The defector who convinced the White House that Iraq had a secret biological weapons programme has admitted for the first time that he lied about his story, then watched in shock as it was used to justify the war.
Rafid Ahmed Alwan al-Janabi, codenamed Curveball by German and American intelligence officials who dealt with his claims, has told the Guardian that he fabricated tales of mobile bioweapons trucks and clandestine factories in an attempt to bring down the Saddam Hussein regime, from which he had fled in 1995.
“Maybe I was right, maybe I was not right,” he said. “They gave me this chance. I had the chance to fabricate something to topple the regime. I and my sons are proud of that and we are proud that we were the reason to give Iraq the margin of democracy.”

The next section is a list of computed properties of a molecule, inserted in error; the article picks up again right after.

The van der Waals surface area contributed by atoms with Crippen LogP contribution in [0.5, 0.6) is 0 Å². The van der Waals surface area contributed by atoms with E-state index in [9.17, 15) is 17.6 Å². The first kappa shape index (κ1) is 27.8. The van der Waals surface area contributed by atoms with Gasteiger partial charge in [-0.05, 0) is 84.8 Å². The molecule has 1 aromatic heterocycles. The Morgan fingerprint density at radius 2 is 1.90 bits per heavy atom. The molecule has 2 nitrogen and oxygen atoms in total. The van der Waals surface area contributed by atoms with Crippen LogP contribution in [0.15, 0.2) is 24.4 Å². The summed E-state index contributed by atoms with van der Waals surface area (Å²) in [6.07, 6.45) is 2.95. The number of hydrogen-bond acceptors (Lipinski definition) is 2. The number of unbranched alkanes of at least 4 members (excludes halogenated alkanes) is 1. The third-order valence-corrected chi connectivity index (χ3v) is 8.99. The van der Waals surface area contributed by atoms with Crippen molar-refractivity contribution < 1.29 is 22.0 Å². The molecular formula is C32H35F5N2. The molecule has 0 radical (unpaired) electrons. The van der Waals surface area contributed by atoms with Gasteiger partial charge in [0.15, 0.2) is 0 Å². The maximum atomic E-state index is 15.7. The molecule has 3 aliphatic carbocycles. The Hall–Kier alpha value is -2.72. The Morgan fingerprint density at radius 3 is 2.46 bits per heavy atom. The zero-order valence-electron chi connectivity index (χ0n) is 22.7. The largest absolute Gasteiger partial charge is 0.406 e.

The admission comes just after the eighth anniversary of Colin Powell’s speech to the United Nations in which the then-US secretary of state relied heavily on lies that Janabi had told the German secret service, the BND. It also follows the release of former defence secretary Donald Rumsfeld’s memoirs, in which he admitted Iraq had no weapons of mass destruction programme.
The careers of both men were seriously damaged by their use of Janabi’s claims, which he now says could have been – and were – discredited well before Powell’s landmark speech to the UN on 5 February 2003.
The former CIA chief in Europe Tyler Drumheller describes Janabi’s admission as “fascinating”, and said the emergence of the truth “makes me feel better”. “I think there are still a number of people who still thought there was something in that. Even now,” said Drumheller.